Jud, the misunderstood outsider farmhand, was the role Bannow had identified with the most personally telling us, “as an actor/storyteller, I’m always drawn to the anti-hero or to the unconventional outsider and in this production especially, Jud is the outsider in this community. And what our director, Daniel, has done with the role in this production excites me. I never get tired of doing it. It’s funny, but I don’t think Daniel and I have ever had a conversation about the inner workings of him, which in a way I kind of enjoy – that it’s this unspoken thing that I feel like I understand where he’s driving it towards and he trusts me that I have it inside of me.” Bannow says that Fish has boiled this production down to a story about a community coming together and in doing so, deciding who belongs and who doesn’t. “So, a community coming together by placing someone on the outside of it – and that idea of in America and many parts of the world, this is how we create identity is by deciding who we are and therefore who is not a part of our identity.” The character of Jud is usually seen as the “villain” of the story and a lesser person than the romantic leads in the show and Bannow says with this production, “we’re asking audiences to question why that has been the assumption for so long and why is it okay to push this person towards the fringes of society? Perhaps looking at him in a more sympathetic light.”
This production has been described as a sexy, thought-provoking and daring re-interpretation of the beloved classic for the 21st century – an “Oklahoma!” as you’ve never seen or heard it before. The orchestra is pared down to a 7-piece bluegrass band, the cast is pared down to a dozen actors who mostly stay on stage on a set that resembles a homespun community barn dance. The costumes are contemporary and the cast is diverse. Almost nothing has been changed in terms of the original dialogue and music. The changes all come from the way in which it is presented.
“Every lyric we sing, every musical note that we hit is there because Rodgers and Hammerstein wrote it in 1943”, says Bannow. “While the score and songs are the same, it has been transposed for the bluegrass band, so it’s very stripped down – and the instruments include electric guitar, mandolins, pedal steel guitar, accordion, violin, cello and bass. So you have this sonic landscape that sheds new light on parts of the score that perhaps aren’t as readily accessible when you listen to a full orchestra.”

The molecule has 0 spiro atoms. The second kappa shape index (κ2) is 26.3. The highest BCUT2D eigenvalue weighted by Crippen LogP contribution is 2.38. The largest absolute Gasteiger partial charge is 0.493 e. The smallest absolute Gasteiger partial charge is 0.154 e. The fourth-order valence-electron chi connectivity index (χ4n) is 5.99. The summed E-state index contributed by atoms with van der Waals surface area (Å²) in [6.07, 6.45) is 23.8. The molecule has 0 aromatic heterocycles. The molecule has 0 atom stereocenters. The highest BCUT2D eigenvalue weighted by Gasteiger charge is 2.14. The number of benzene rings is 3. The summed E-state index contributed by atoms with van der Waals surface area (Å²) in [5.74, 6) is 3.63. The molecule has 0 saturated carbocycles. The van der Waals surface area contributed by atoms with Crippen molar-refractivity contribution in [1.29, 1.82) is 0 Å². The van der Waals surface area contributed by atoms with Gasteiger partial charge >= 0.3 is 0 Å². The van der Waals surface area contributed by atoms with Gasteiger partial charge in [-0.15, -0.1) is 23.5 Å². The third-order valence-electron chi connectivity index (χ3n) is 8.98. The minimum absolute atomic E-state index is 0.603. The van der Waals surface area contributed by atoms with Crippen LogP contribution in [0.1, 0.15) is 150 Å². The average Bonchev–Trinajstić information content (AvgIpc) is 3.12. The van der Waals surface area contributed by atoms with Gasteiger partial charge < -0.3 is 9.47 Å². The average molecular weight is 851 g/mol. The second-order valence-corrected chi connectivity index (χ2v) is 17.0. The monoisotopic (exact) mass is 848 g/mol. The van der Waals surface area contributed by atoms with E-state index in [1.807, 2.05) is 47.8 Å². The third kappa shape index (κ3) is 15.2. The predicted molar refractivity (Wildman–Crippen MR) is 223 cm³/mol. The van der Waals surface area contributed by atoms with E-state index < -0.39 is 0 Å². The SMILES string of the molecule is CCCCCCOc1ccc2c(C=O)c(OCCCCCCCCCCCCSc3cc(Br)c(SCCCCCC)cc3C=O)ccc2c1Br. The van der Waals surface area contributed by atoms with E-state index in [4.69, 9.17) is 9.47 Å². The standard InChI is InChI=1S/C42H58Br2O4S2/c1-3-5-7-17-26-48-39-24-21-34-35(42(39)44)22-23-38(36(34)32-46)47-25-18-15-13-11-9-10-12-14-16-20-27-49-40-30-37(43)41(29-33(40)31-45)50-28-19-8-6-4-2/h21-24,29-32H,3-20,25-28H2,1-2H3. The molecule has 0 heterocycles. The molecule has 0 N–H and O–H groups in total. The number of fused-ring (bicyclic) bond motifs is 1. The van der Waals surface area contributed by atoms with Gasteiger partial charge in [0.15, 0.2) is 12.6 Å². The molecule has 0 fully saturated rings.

As for the interpretation Bannow says “we have bodies on stage that aren’t normally allowed to tell this classic American story and simply by having the vessels and identities on stage be more reflective of what America looks like today, I think that sheds new light on the text. It’s interesting – people will come up to me after the show and say, “I don’t remember this being in the musical” and I tell them to watch the movie. It’s all there. All of this dialogue, this male dominance, this violence, the need to possess and control women – it’s all in the musical that people know and love, it’s just that they’re smiling and winking when they say these things. In our production there’s just perhaps a little less wink, wink, nudge, nudge and a bit more well what if we actually took what these people say to be true and they meant what they said. And the tone changes and there is immediately a threat of anything could happen at any point because all’s fair in love and war.”
Bannow reflects on the first time he saw this production on Broadway and says it’s the first time he’s ever seen an ending of a musical where it’s not sort of a celebratory moment of the cast thanking the audience for coming. “A finale is usually a big send-off, a thank you so much for coming – that’s the energy of it. I won’t say what the ending is, but I will say that it’s very different. No less engaging of the audience, it may be even more so, but it’s not a traditional musical ending. And that, off the bat, really draws me to this production and makes me feel it’s important because no one else is doing it.”
As for playing Jud, Bannow says, “I don’t think I will ever tire of playing a role where I know that people come in with certain expectations and predetermined ideas of who this person is and what they stand for – and I love going through the journey and feeling the audience, bit by bit, start to question and reconsider who they think Jud is and what his role is in this musical. When the audience is present and you’re all listening to each other, it’s palpable, and you can feel an audience shift their position in relation to the story that’s being told. It’s like nothing else when you feel that collective click.”
Bannow hopes this production invigorates people to engage more wholly with American art and understand that it is malleable and it is available to us today to think about who we are in 2022. “I hope it engages people to fully embrace what it means to be American today,” he reflects, “It’s a classic American musical and sometimes traveling through the country it feels like when we’re singing the title song “Oklahoma” it’s like we could be singing “America” – it has that kind of same whole attachment and the identity of what this show is about. It’s about a territory joining the union, it’s about a place becoming a state in the United States so what we’re trying to do is tell audiences, “hey, we can love who we are but we have to embrace all of who we are in order to truly love ourselves and begin to see ourselves with more clarity. I hope as audiences walk away they can use this musical as a stepping stone to more fully embrace what the American identity is today.”
“OKLAHOMA!” runs through October 16 at the Ahmanson Theatre. Tickets are currently on sale and start at $35. They are available through CenterTheatreGroup.org, Audience Services at (213) 972-4400 or in person at the Center Theatre Group Box Offices (at the Ahmanson Theatre) at The Music Center, 135 N. Grand Avenue in Downtown L.A. 90012. Performances run Tuesday through Friday at 8 p.m., Saturday at 2 p.m. and 8 p.m., and Sunday at 1 p.m. and 6:30 p.m.